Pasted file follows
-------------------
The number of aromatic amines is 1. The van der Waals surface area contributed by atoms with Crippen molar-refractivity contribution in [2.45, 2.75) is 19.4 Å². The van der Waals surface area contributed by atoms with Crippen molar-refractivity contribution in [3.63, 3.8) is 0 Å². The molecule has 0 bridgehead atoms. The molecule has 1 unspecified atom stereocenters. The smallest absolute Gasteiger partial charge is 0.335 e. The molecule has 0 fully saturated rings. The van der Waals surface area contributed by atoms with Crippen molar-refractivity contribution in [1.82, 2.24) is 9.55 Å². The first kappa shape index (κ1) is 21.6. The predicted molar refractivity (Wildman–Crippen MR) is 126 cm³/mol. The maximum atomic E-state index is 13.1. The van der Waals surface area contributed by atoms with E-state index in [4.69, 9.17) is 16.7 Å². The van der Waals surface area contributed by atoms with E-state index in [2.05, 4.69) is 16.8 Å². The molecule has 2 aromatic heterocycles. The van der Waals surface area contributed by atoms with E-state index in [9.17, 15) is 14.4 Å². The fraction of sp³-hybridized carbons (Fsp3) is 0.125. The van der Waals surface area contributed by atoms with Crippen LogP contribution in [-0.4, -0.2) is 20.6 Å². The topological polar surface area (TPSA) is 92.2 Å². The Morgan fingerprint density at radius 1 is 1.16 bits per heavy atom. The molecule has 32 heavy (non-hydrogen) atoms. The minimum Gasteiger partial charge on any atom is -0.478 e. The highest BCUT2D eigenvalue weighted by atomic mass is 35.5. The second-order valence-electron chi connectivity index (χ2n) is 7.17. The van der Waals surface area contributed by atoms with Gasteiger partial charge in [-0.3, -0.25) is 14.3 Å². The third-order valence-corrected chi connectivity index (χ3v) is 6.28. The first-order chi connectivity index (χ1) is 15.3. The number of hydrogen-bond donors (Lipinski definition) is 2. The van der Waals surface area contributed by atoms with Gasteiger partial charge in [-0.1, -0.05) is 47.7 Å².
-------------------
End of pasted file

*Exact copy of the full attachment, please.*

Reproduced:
The number of aromatic amines is 1. The van der Waals surface area contributed by atoms with Crippen molar-refractivity contribution in [2.45, 2.75) is 19.4 Å². The van der Waals surface area contributed by atoms with Crippen molar-refractivity contribution in [3.63, 3.8) is 0 Å². The molecule has 0 bridgehead atoms. The molecule has 1 unspecified atom stereocenters. The smallest absolute Gasteiger partial charge is 0.335 e. The molecule has 0 fully saturated rings. The van der Waals surface area contributed by atoms with Crippen molar-refractivity contribution in [1.82, 2.24) is 9.55 Å². The first kappa shape index (κ1) is 21.6. The predicted molar refractivity (Wildman–Crippen MR) is 126 cm³/mol. The maximum atomic E-state index is 13.1. The van der Waals surface area contributed by atoms with E-state index in [4.69, 9.17) is 16.7 Å². The van der Waals surface area contributed by atoms with E-state index in [2.05, 4.69) is 16.8 Å². The molecule has 2 aromatic heterocycles. The van der Waals surface area contributed by atoms with E-state index in [9.17, 15) is 14.4 Å². The fraction of sp³-hybridized carbons (Fsp3) is 0.125. The van der Waals surface area contributed by atoms with Crippen LogP contribution in [-0.4, -0.2) is 20.6 Å². The topological polar surface area (TPSA) is 92.2 Å². The Morgan fingerprint density at radius 1 is 1.16 bits per heavy atom. The molecule has 32 heavy (non-hydrogen) atoms. The minimum Gasteiger partial charge on any atom is -0.478 e. The highest BCUT2D eigenvalue weighted by atomic mass is 35.5. The second-order valence-electron chi connectivity index (χ2n) is 7.17. The van der Waals surface area contributed by atoms with Gasteiger partial charge in [-0.3, -0.25) is 14.3 Å². The third-order valence-corrected chi connectivity index (χ3v) is 6.28. The first-order chi connectivity index (χ1) is 15.3. The number of hydrogen-bond donors (Lipinski definition) is 2. The van der Waals surface area contributed by atoms with Gasteiger partial charge in [-0.1, -0.05) is 47.7 Å².